Slapering Hol Press is proud to announce... 


Lillo Way is the winner of the 2017 Slapering Hol Press Chapbook Competition. 



Lillo Way's poems have appeared (or are forthcoming) in Poet Lore, The Madison Review, Sow’s Ear Poetry Review, Poetry East, Common Ground Review, Tampa Review, Third Wednesday, Yemassee, Freshwater, Quiddity, Santa Fe Literary Review, WomenArts Quarterly, Marathon Literary Review, and SLAB. Her full-length manuscript, RINGBONE  was a finalist for the 2015 Barry Spacks Poetry Prize from Gunpowder Press. She has received grants from the NEA, NY State Council on the Arts and the Geraldine R. Dodge Foundation for her choreographic work involving poetry. She lives in Seattle.


You can buy this title in February 2018. All other SHP chapbooks are available now in our online [bookstore].



The moon’s grown fat and I’m suspicious
because several stars have gone missing,
the sky’s an evil shade of black,
and someone’s stolen every leaf, leaving
nothing but bleached tree-skeletons
pointing bony fingers at the culprit.
Some people claim they’ve never seen the moon
perfectly full. But I’ve caught it that way
countless times, like tonight. Those of us
with poor eyesight are the beneficiaries
of such gifts. Without my glasses, I get seven
moons overlapping. An embarrassment of moons.
Looking through the edge of my glasses,
the upper curve of moon is scarlet
and the bottom is blue. I get prism moons
into the blind bargain.
The lake below is a sparkling mess,
a waste bin for phosphorescent fallen stars
and the mirrored moon causes a blinding glare,
as if I needed one.

—Lillo Way, originally published in The Meadow, 2017



The Editors and The Slapering Hol Press Advisory Committee congratulate the 2017 Finalists for their fine work:


GLEAN by Patrick James Errington


Patrick James Errington is a poet and translator from the prairies of Alberta, Canada. His poems have been widely published in magazines and anthologies, including Best New Poets 2016, The Iowa Review, West Branch, Diagram, Copper Nickel, Horsethief, and Boston Review. Most recently, he won The London Magazine Poetry Prize, 2016, and was highly commended in The 2016 National Poetry Competition (UK). His French translation of PJ Harvey’s The Hollow of the Hand, with Laure Gall, was published by Éditions l’Âge d’Homme in 2017. Patrick currently lives in Scotland, where he is a doctoral researcher at the University of St Andrews.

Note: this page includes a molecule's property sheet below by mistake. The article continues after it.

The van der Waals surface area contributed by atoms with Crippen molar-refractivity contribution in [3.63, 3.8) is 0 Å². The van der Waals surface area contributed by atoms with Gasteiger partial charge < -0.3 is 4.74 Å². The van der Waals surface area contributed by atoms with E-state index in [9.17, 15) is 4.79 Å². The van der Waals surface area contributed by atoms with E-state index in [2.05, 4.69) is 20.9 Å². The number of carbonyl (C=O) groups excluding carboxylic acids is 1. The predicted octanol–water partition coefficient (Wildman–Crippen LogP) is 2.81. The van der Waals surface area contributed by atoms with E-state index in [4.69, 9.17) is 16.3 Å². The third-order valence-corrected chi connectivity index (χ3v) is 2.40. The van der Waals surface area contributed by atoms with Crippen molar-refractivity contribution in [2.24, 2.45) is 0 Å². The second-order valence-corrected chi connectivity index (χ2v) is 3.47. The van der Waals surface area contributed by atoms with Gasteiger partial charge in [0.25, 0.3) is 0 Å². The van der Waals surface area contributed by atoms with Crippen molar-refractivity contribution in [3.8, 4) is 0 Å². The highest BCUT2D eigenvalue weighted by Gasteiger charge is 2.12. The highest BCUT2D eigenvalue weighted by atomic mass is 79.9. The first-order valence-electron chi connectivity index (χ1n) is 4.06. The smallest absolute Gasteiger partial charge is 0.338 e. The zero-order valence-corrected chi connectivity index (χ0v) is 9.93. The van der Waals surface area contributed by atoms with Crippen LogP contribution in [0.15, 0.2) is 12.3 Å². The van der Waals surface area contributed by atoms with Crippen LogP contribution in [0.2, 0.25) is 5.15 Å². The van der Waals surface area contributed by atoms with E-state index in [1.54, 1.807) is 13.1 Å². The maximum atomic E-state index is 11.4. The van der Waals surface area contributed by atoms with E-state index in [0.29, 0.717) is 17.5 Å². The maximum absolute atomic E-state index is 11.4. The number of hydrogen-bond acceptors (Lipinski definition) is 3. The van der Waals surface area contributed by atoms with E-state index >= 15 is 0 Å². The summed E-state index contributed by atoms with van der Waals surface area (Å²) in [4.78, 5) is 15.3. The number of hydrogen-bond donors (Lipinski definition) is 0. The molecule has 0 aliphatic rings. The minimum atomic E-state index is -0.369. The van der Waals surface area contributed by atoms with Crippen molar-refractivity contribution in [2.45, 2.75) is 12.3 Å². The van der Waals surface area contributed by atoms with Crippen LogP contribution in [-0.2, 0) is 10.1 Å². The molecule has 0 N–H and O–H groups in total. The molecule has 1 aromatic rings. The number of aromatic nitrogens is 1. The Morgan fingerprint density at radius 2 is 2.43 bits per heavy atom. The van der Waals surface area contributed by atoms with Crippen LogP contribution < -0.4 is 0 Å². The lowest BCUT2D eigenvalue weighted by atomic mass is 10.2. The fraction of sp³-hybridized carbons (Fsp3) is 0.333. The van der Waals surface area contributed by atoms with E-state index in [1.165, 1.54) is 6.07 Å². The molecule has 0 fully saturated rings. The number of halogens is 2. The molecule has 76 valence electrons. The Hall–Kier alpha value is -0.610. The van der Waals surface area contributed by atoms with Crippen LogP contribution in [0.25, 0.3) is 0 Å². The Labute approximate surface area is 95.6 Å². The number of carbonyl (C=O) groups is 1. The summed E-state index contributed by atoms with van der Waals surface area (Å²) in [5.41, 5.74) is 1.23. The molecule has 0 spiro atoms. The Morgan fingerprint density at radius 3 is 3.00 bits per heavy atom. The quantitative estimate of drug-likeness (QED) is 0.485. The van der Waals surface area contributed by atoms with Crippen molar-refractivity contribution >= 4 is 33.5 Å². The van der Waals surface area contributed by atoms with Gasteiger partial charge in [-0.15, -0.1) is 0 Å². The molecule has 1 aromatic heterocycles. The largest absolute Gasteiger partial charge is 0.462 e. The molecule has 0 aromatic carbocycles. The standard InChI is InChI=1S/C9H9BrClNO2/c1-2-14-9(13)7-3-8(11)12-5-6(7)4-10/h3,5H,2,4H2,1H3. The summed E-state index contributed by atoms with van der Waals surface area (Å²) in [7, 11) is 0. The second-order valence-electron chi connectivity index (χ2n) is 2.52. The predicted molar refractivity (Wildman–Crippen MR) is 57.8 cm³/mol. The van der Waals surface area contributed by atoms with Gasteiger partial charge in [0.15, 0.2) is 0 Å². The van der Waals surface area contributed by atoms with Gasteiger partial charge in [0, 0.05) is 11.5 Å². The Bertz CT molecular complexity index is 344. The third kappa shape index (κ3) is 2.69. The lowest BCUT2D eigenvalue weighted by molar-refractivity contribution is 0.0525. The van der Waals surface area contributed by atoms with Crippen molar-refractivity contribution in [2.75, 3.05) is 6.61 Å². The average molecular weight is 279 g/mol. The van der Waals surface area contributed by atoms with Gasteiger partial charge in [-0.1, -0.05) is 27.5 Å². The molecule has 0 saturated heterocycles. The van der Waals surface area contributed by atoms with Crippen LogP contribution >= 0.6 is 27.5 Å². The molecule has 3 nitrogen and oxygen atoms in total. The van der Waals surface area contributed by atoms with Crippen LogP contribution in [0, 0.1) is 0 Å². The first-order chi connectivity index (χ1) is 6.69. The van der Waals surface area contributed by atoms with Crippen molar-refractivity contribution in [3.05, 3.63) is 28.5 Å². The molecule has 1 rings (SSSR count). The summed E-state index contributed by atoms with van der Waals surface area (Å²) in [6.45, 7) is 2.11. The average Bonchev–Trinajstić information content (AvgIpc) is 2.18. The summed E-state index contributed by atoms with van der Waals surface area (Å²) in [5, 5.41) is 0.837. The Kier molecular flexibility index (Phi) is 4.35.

To see the world is to still it. I watch
you, rising, watermarked, from the bath
and I offer you a towel and
permanence. Your hands aflicker
over your body, but you are always
rising to me; in the smallest
motes of you there’s still such
possibility. You are received. The mirror
takes you in like a mother, folding
you. If I squint, the light lights
like dust on your shoulders, heavy
enough to bend. Famished
of tense, could you have been anything
but brittle? Feel the warp of breath.
But a season exists without, the bathwater
set into place, mortise and tendon, by our
leaving, rippled because only you
have felt it lick your ankles. Tense
collapses around us—but you, you’re still
rising. Beyond your body, the sun
sinks, ponderous with everything
you have been, will be, bear. Promise
me, somewhere, a girl
is still committing a small act
of love, quietly, cruelly
in the dark that will last forever.

—Patrick James Errington, originally published in the Flambard International Prize Prizewinner’s Anthology (University of Newcastle Press, 2015)





Sara Ryan is a second-year poetry MFA candidate at Northern Michigan University and an associate poetry editor for Passages North. Her work has been published in or is forthcoming from Storm Cellar, Tinderbox, Slice Magazine, New South, Third Coast, Fairy Tale Review, and The Blueshift Journal.



Pantoum for Dark Lands
                after Aase Berg
it is my fear that tears apart the place.

apart the strange, apart the fat rose

in its muddy bed. tears the cave in two.

a wild hare bleats until its neck bleeds.


apart the strange, apart the fat rose

unraveling its petals into glass. this:

a wild hare bleats until its neck bleeds.

a catastrophe that has already happened—


unraveling its petals into glass. this:

avoiding it. bringing it back and dissecting it,

the catastrophe that has already happened,

where I forget all the dead animals.


avoiding it. bringing it back and dissecting it—

it is my fear that tears apart the place,

where I forget all the dead animals

in their muddy beds. tearing the cave in two.

—Sara Ryan, originally published at Tinderbox Poetry Journal (